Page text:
The process of changing doctors can seem daunting. You may not see your doctor as often as you see other people in your life, but it’s a relationship that’s important to get right. Your health is at stake, after all.
You deserve a doctor who has your back 100 percent — who offers you compassionate, straightforward health advice and cares about the fact that you haven’t eaten broccoli in a week, even if you think it’s no big deal. But switching doctors can seem like a lot of work, especially if you already put time into finding the doctor you’re now thinking about leaving.
So, make the process simple for yourself. You’re only three steps away from getting exactly what you need out of your relationship with your doctor.
1. Determine Why You’re Leaving
Articulating your reasons for leaving your doctor does two very important things: First, it helps you decide whether changing doctors is actually the right move. If it is, then figuring out why you’re making the switch tells you what your current doctor isn’t doing right that the next doctor needs to.
Maybe it’s your relationship that’s the issue. Does your doctor seem rushed during your appointments? Do they wave off your concerns? Did you simply never warm up to each other? Given how important your relationship with your primary care physician is to your health and well-being, these are all valid reasons to make a change. Of course, you can consider giving them another chance — everyone has off days — but if the problem is persistent or has already negatively affected your health, start looking for a new doctor whose personality and bedside manner are a better fit.
Other times, the decision to work with a new primary care doctor simply follows health insurance network changes. This can be frustrating, but it means you have a starting point. If you really liked the doctor you’re forced to leave, make sure to look for those same qualities in your in-network options.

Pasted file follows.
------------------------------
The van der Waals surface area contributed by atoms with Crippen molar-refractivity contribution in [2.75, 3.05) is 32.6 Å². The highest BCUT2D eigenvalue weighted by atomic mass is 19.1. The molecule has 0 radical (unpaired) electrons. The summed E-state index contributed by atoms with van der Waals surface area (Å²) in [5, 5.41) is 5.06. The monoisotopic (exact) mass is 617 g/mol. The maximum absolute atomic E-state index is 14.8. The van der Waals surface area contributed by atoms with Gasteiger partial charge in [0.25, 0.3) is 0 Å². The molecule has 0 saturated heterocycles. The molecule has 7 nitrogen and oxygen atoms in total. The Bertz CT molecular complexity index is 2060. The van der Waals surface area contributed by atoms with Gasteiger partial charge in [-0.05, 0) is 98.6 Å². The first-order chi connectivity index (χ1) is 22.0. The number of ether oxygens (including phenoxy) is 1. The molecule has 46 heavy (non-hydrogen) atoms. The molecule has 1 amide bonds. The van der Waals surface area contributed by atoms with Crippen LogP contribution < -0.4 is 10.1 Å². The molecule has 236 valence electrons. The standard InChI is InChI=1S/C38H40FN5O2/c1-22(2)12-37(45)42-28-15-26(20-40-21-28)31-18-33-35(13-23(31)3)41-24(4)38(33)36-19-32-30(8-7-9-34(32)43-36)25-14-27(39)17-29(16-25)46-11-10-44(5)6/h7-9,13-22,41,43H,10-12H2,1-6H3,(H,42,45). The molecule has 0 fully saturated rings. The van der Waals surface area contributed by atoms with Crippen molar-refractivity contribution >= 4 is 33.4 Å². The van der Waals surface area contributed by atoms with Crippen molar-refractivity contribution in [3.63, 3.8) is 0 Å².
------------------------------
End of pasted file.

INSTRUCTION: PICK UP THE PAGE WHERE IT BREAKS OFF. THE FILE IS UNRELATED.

2. Know Where to Go
Once you’ve made the decision to move on, the most important step in the process is finding the right doctor for you.
Reference your current network’s physician lists as you decide on a new doctor. Generally, this is available through your carrier’s website and can point you directly to practices that accept your health insurance plan. Choosing an in-network doctor is key to keeping your out-of-pocket costs down.
From there, researching doctors online is a good way to understand any specialties they may have, see whether they’re taking new patients and check their reputation, including any potential malpractice records.
To approach the search from another angle, get opinions from family or friends on primary care doctors they use or are familiar with. Online reviews can help give you a sense of doctors’ personalities, but the people close to you will understand your needs and who might be the best fit for you.
3. Make the Switch
It’s important to go for a test drive with your potential doctor before officially making the switch. That way, you can see whether you get along with them and how comfortable you are talking to them about your health needs. If your first appointment with a new doctor goes well, then it’s time to actually make the switch.
Getting a new doctor is an opportunity to put your best foot forward during your appointments. Ensure your medical history is in order and in the hands of your new doctor so every visit is an efficient one. Your former doctor can forward on all of your medical records if requested, and you should plan to come to your appointments prepared with any relevant family history or health information that might not be included in those records, such as any new allergies.
Once your new doctor has your full medical records, it’s up to you how to handle your exit from the previous doctor. In most cases, you don’t have to reach out if you don’t want to — but don’t be afraid to voice your concerns about a particular issue you had at their practice before you go. Doctors want happy patients, and hearing your experience can only benefit their other relationships.
With these considerations in mind, it’s easy to create a game plan for changing doctors. As with anything involving your health, it’s a difficult decision. In the end, though, the bump you’ll see in your quality of life is worth the work you put into having a good relationship with your primary care doctor.